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Mindfulness of GIFs
on empathy & the power of the right gif at the right time
I’ve already graded 25 projects and I have 10 more to go, my brain is jelly, my body is calcified, the deadline is tomorrow and I have to keep going or I won’t get there, especially factoring in the countless times I will be interrupted between now and the deadline for snacks or questions about where someone’s shoes are.
I lean back from my desk and look up through the skylight. A bird is walking along the roof of the house next door. It takes mincing steps on its thin legs. I close the computer, close my eyes, and breathe.
I feel jittery, depleted. My eyeballs prickle. I flip over my phone to check (for what?) A text from my sister checking in on me. I text her back: I AM EXHAUSTED I CANNOT KEEP GOING I AM SO TIRED BUT I HAVE TO FINISH
Three dots. Then a gif: A middle-aged mustached office worker pushing papers around his desk frantically, flings a picture frame in the air, sighs, folds his arms over his belly.
I laugh hard. I cry a little. I laugh again.
This image so perfectly captures how I feel, what I intensely want to do, what I am doing in my head but can’t reasonably do, and it feels so deeply good.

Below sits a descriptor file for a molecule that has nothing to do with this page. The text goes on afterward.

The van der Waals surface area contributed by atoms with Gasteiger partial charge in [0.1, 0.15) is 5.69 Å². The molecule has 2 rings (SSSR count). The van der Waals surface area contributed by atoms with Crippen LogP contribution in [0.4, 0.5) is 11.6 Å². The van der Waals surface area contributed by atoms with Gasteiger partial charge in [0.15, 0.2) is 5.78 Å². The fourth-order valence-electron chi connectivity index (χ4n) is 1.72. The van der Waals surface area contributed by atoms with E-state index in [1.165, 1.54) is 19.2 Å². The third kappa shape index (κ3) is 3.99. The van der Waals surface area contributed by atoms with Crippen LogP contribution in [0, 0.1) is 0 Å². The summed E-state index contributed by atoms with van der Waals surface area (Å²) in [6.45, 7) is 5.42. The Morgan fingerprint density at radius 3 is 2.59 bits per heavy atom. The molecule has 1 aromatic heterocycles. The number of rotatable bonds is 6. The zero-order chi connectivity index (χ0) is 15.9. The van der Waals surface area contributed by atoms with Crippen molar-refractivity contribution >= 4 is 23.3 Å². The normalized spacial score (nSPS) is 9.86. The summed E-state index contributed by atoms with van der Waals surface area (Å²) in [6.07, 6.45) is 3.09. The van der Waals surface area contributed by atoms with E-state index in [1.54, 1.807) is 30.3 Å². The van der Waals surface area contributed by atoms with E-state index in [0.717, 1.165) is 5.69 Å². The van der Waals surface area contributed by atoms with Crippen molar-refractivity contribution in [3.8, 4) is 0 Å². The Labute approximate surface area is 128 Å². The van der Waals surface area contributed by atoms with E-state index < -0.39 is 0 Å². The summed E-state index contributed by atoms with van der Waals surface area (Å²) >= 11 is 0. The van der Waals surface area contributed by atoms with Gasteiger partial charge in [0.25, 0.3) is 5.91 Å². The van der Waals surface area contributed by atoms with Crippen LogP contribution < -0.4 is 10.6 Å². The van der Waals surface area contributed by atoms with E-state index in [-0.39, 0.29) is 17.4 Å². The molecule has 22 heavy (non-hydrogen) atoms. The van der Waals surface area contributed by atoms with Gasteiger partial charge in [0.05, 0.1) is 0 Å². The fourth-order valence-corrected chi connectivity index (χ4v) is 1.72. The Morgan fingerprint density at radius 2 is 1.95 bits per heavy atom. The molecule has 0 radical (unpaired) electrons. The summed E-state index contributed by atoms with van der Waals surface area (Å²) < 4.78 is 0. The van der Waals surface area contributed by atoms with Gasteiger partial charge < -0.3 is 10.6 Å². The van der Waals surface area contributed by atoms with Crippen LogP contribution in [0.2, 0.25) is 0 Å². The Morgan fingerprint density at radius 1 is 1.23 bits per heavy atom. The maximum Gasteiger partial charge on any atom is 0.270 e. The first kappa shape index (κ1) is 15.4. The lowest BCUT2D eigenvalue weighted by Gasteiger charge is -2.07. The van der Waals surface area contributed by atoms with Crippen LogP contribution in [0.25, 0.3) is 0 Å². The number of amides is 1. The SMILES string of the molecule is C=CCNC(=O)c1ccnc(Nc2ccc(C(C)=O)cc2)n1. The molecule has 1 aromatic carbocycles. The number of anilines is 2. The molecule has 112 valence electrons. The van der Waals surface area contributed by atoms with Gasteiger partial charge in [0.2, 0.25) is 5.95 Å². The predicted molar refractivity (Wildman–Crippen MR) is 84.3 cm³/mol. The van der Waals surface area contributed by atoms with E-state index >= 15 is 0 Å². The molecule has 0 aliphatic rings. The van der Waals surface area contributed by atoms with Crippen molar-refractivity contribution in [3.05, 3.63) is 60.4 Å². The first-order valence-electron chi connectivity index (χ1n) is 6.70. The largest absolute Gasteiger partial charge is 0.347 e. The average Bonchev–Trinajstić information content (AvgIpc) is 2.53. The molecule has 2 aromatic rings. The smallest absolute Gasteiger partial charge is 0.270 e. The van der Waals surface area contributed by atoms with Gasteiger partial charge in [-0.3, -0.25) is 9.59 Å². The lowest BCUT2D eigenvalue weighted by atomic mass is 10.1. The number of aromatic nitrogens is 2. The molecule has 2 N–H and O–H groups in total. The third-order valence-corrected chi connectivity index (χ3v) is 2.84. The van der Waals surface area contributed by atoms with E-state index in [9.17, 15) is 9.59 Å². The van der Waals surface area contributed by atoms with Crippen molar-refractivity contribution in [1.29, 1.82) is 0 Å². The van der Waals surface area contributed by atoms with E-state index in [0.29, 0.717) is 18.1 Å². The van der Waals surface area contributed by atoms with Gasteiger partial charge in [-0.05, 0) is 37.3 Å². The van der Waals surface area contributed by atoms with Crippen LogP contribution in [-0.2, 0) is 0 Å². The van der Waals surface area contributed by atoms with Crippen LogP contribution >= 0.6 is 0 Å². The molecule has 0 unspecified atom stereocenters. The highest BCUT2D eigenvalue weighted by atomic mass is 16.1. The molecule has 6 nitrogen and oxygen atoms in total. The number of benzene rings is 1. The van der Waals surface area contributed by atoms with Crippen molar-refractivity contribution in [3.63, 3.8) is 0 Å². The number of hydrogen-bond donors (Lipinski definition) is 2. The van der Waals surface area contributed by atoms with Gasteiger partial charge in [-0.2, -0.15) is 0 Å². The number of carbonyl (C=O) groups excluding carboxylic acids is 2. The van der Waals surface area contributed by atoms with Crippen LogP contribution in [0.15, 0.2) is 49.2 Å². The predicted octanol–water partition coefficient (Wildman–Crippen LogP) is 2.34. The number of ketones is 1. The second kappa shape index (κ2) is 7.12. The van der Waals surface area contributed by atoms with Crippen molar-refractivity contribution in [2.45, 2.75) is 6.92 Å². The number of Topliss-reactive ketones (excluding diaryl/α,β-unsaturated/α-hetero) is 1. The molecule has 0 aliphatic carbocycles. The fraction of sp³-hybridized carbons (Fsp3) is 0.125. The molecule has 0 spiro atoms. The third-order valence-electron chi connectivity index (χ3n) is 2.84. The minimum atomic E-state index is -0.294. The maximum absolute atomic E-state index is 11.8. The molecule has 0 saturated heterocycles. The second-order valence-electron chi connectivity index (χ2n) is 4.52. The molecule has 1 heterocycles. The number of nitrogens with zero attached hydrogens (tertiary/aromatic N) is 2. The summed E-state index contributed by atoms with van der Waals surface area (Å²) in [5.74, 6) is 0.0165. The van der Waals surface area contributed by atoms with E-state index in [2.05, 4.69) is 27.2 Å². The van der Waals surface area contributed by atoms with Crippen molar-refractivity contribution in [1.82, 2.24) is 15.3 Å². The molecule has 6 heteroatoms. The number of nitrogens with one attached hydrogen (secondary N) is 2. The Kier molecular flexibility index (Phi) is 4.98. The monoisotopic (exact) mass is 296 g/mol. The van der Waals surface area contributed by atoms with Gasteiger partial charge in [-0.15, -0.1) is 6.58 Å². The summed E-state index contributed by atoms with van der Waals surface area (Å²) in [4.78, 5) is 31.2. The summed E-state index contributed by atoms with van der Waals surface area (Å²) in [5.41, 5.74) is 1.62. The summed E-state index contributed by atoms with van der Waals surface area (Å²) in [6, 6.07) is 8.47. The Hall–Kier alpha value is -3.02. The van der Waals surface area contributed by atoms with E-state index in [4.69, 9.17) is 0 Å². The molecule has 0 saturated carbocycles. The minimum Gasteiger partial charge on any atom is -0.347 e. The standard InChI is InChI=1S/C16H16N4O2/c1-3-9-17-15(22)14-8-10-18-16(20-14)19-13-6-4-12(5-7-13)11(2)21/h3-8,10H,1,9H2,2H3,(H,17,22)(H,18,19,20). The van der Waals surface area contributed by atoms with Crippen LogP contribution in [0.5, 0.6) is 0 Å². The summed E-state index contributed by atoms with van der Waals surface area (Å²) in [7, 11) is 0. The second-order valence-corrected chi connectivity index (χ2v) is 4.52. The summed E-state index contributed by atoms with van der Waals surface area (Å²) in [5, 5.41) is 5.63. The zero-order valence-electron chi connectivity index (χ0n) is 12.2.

She heard what I’ve said—my minor suffering that feels major and unending in this moment—and she witnessed it. She took a moment from wherever she is now to name it. And, poof—I’m not alone even though I’m still sitting at my desk alone, facing the grading pile alone.
She met my suffering with empathy and humor, which softens its ragged edges.
A small catharsis, yes, but one that returns me swiftly to feeling human. One that offers me a respite from automaticity. Wakes me up to my aliveness.
If mindfulness is paying attention in the present moment without judgment, this gif text is a mindfulness practice. Not one that I can find on my own, no matter how long I sit and breathe and examine my inner being. It flows from outside of me—a river of empathy. A river carved out of my sister “getting it.” And, all I have to do is accept that, laugh, be grateful.
A small act that opens the door to something bigger. Something that matters.
I walk into my next moment still exhausted, jittery, but awake. Changed.
A few links for you:
For Pittsburgh-based readers, I’m reading poems with Sharon McDermott and M. C. Benner-Dixon TONIGHT at White Whale Bookstore to celebrate the launch of their new book, Millions of Suns: On Writing and Life. Come join us!
Carolee Bennett’s “Love Letter to the Poetics of Wrongness” by Rachel Zucker is brilliant. Read it here (& I recommend subscribing!)
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